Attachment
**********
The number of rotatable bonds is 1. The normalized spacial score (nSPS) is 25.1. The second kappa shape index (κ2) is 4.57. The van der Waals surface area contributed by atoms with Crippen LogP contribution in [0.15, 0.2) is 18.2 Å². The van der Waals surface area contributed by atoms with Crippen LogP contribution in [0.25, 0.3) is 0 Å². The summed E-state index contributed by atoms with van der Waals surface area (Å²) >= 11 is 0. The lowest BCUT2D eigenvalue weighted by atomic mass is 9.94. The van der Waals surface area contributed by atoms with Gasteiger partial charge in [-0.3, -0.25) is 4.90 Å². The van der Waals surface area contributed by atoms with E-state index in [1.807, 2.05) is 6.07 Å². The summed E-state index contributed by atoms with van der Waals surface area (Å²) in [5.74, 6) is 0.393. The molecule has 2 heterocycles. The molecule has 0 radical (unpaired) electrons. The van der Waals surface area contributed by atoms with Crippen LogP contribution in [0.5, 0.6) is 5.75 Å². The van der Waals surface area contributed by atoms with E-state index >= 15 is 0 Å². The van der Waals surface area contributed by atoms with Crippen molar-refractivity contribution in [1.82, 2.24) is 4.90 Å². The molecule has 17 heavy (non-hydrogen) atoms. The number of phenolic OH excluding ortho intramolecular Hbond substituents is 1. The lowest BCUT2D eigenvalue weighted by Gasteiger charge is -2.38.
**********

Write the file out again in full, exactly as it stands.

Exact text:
The number of rotatable bonds is 1. The normalized spacial score (nSPS) is 25.1. The second kappa shape index (κ2) is 4.57. The van der Waals surface area contributed by atoms with Crippen LogP contribution in [0.15, 0.2) is 18.2 Å². The van der Waals surface area contributed by atoms with Crippen LogP contribution in [0.25, 0.3) is 0 Å². The summed E-state index contributed by atoms with van der Waals surface area (Å²) >= 11 is 0. The lowest BCUT2D eigenvalue weighted by atomic mass is 9.94. The van der Waals surface area contributed by atoms with Gasteiger partial charge in [-0.3, -0.25) is 4.90 Å². The van der Waals surface area contributed by atoms with E-state index in [1.807, 2.05) is 6.07 Å². The summed E-state index contributed by atoms with van der Waals surface area (Å²) in [5.74, 6) is 0.393. The molecule has 2 heterocycles. The molecule has 0 radical (unpaired) electrons. The van der Waals surface area contributed by atoms with Crippen LogP contribution in [0.5, 0.6) is 5.75 Å². The van der Waals surface area contributed by atoms with E-state index >= 15 is 0 Å². The van der Waals surface area contributed by atoms with Crippen molar-refractivity contribution in [1.82, 2.24) is 4.90 Å². The molecule has 17 heavy (non-hydrogen) atoms. The number of phenolic OH excluding ortho intramolecular Hbond substituents is 1. The lowest BCUT2D eigenvalue weighted by Gasteiger charge is -2.38.